Design Innovation Lecture Series

Staff

In this one semester, P/NP course, students will attend the weekly Design Field Notes speaker series, which features local design practitioners who share real-world stories about their projects, practices, and perspectives. Talks are scheduled most weeks during the semester; during any off weeks, students will engage in facilitated discussions.

EDUC W140A, 4 units(also EDUC 140AC)

The Art of Making Meaning: Educational Perspectives on Literacy and Learning in a Global World

G. Hull

This course combines theory and practice in the study of literacy and development. It will introduce sociocultural educational theory and research focused especially on literacy teaching and learning, and this literature will be examined in practice through participation in after-school programs. In addition, the course will contribute to an understanding of how literacy is reflected in race, culture, and ethnicity in the United States and how these symbolic systems shift in a digital world.

ENVDES 1, 3 units

Introduction to Environmental Design

Staff

This course will teach anyone how to start to be a designer, not just of drawings and objects, but also buildings, landscapes, and urban spaces. And not just in isolation, but in the complex web of ecological and man-made systems which makes up our shifting environment. You will take from the course first-hand experience of drawing, measuring, and design which form the basis of the professions of architecture, landscape architecture, and urban planning and which culminate in a final design project in the course. The course is open to all undergraduate students.

FILM 26, 4 units

Introduction to Digital Video Production

Staff

The objective of this class is to provide a basic technical foundation for digital video film production while emphasizing the techniques and languages of creative moving image media from traditional story genres to more contemporary experimental forms. Training will move from pre-production-scripting and storyboarding, through production, including image capture, lighting and sound recording, to post-production with non-linear digital editing programs such as Final Cut Pro and editing strategies and aesthetics. The course will consist of lectures/screenings, discussion/critique, visiting artists, and production workshops in which students produce a series of exercises and a final project.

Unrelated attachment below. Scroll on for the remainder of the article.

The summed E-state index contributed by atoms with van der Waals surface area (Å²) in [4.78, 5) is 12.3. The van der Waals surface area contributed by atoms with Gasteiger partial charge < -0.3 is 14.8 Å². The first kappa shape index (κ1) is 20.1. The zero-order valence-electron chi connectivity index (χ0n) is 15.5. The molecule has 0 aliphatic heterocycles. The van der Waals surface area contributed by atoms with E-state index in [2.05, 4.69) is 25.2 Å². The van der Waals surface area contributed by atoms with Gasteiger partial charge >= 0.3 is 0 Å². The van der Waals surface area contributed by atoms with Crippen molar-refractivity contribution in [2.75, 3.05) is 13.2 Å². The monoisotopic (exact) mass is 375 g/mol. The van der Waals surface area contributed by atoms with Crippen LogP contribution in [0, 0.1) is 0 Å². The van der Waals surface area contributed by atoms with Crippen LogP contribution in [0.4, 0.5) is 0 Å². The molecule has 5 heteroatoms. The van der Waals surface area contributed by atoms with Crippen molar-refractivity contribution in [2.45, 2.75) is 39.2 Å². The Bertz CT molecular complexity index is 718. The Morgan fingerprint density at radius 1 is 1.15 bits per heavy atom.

FILM 140-004, 4 units

J. Gaboury

GLOBAL 110K, 3 units

Africa in Global Context

Staff

This course will provide students majoring in Global Studies with an introduction to Africa and its significance to the globe. We will address issues related to Africa that span all three concentrations of the major (Society and Culture, Development, Peace and Conflict). In particular, we will focus on the following four themes:conflict, identity, development and technology.

INDENG 115-001, 3 units

Industrial and Commercial Data Systems

K. Goldberg

Design and implementation of databases, with an emphasis on industrial and commercial applications. Relational algebra, SQL, normalization. Students work in teams with local companies on a database design project. WWW design and queries.

INFO C167, 4 Units

Virtual Communities/Social Media

E. Lin

This course covers the practical and theoretical issues associated with computer-mediated communication (CMC) systems (e.g., email, newsgroups, wikis, online games, etc.). We will focus on the analysis of CMC practices, the relationship between technology and behavior, and the design and implementation issues associated with constructing CMC systems. This course primarily takes a social scientific approach (including research from social psychology, economics, sociology, and communication).

JAPAN 181: 4 units

Reframing Disasters: Fukushima, Before and After

D.C. O’Neill

The course considers the different literary, social and ethical formations that arise or are destroyed in disaster. It explores how Japanese literature and media, before and after 3:11, attempt to translate the un-representable, and in so doing, to create a new type of literacy about 1) trauma and the temporality of disaster, 2) precarity, community and the public sphere and 3) sustainability and ecological scale. The course will pay particular attention to a range of works that explicitly or obliquely reframe iconic or popular representations of disasters in cinema, literature, photography and social media, taking into account of the readiness with which certain cultural forms lend themselves to vistas of disaster. Prerequisites: None.

LS 25, 3 units

Thinking Through Art and Design @Berkeley

Staff

This course introduces students to key vocabularies, forms, and histories from the many arts and design disciplines represented at UC Berkeley. It is conceived each year around a central theme that responds to significant works and events on the campus, providing an introduction to the many art and design resources available to students on campus. Students will compare practices from across the fields of visual art, film, dance, theater, music, architecture, graphic design, new media, and creative writing, and explore how different artists respond formally to the central themes of the course, considering how similar questions and arguments are differently addressed in visual, material, embodied, sonic, spatial, and linguistic forms.